1) By directly delivering the antibiotic to the site of the infection in the lung, one intended goal would be to reduce side effects

2) Given the risk of increasing antibiotic resistance, targeting direct delivery to the lung could allow for dose sparing and thus achieve efficacy without increasing bacteria resistance

3) In conjunction with goals 1 and 2, inhaled delivery can mitigate unnecessary delivery of the drug to other organs

ICT: The addition of QN-05 for treating pneumonia and QN-06 for treating pulmonary infection caused by B anthracis to Qnovia's development pipeline is noteworthy. Could you share insights into the expected impact of these new assets on patient care and the treatment of these conditions?

BQ: We believe direct delivery of the therapeutic to the site of infection with locally higher concentrations in the infected areas of the lungs can help increase efficacy while mitigating systemic side effects. As part of our development work, we expect to conduct in-vivo studies to validate and support initial FDA engagements.

In addition, the ability to deliver the dose of an antimicrobial agent conveniently and with true portability in a handheld nebulizer for multiple dose administrations could lead to significant treatment improvements, specifically related to infection caused by B anthracis. When we envision the potential need for rapid response mechanisms to defend against exposure to agents, including anthrax, among populations at high risk of exposure, including the military, the combination of peptides that have a direct effect on the spores combined with an immediate effective delivery mechanism could have a significant impact on treatment.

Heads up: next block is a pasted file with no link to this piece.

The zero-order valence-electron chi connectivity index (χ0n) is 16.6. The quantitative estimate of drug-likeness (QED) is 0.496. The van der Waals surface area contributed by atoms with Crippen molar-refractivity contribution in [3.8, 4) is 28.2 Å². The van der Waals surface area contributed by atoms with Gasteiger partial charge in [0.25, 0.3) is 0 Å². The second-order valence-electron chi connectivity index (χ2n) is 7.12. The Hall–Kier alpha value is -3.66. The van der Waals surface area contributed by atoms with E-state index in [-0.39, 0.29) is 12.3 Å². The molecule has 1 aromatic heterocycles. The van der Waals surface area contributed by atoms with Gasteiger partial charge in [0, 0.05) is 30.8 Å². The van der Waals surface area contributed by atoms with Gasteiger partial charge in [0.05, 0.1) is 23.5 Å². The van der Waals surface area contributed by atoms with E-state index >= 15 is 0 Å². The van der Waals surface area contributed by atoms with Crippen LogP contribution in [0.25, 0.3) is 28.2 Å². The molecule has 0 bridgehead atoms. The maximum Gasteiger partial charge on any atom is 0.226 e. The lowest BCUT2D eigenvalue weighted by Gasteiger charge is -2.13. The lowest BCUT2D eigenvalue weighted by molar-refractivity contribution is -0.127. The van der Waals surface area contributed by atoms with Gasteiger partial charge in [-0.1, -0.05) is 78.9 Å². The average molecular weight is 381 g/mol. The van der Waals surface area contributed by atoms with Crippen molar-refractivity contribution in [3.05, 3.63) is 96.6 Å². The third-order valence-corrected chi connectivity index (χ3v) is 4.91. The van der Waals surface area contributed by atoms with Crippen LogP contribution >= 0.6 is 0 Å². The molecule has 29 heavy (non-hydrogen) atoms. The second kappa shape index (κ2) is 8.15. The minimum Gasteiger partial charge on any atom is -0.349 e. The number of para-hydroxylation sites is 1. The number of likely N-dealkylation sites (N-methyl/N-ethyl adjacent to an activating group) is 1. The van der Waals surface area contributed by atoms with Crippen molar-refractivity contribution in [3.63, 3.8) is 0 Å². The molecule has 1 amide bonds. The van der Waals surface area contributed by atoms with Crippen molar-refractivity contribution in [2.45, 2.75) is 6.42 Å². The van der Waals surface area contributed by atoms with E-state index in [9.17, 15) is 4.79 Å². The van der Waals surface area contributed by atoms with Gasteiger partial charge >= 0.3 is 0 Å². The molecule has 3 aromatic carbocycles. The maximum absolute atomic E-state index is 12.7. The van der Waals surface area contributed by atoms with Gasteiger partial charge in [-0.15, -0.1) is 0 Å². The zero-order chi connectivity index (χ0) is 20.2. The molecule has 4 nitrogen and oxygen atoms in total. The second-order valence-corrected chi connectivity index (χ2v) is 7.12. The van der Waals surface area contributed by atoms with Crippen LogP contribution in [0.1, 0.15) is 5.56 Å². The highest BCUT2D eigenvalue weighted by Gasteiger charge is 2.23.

ICT: Molly Hughes, MD, mentioned that the collaboration will explore additional high-priority indication areas for the inhaled delivery of UVA's bactericidal peptides. What are some of these high-priority areas, and how do they align with the broader mission of addressing antibiotic-resistant bacteria?

BQ: All the areas under exploration relate to harnessing the broad efficacy demonstrated by UVA's peptides to treat infections caused by many leading antibiotic-resistant strains of bacteria. Our initial focus is on those bacteria that lead to infections in the lung, where a portable and convenient treatment option can lead to better outcomes. While we believe there are many additional potential indications to explore, including the potential for treatment for cystic fibrosis, we need to generate additional supporting data in feasibility studies.

ICT: Given the urgency of antibiotic-resistant infections as a global health threat, are there any plans to expedite the development and regulatory approval processes for QN-05 and QN-06? What is the expected timeline for bringing these treatments to market?

BQ: It is too early to predict the timeline for approval at this time; however, our goal is to validate both QN-05 and QN-06 with in-vivo studies and advance those initial assets with the FDA. It is important to remember that the FDA has clearly defined pathways to accelerate development. As we generate data to support safety and efficacy, we will engage with the FDA to take advantage of every opportunity to move quickly.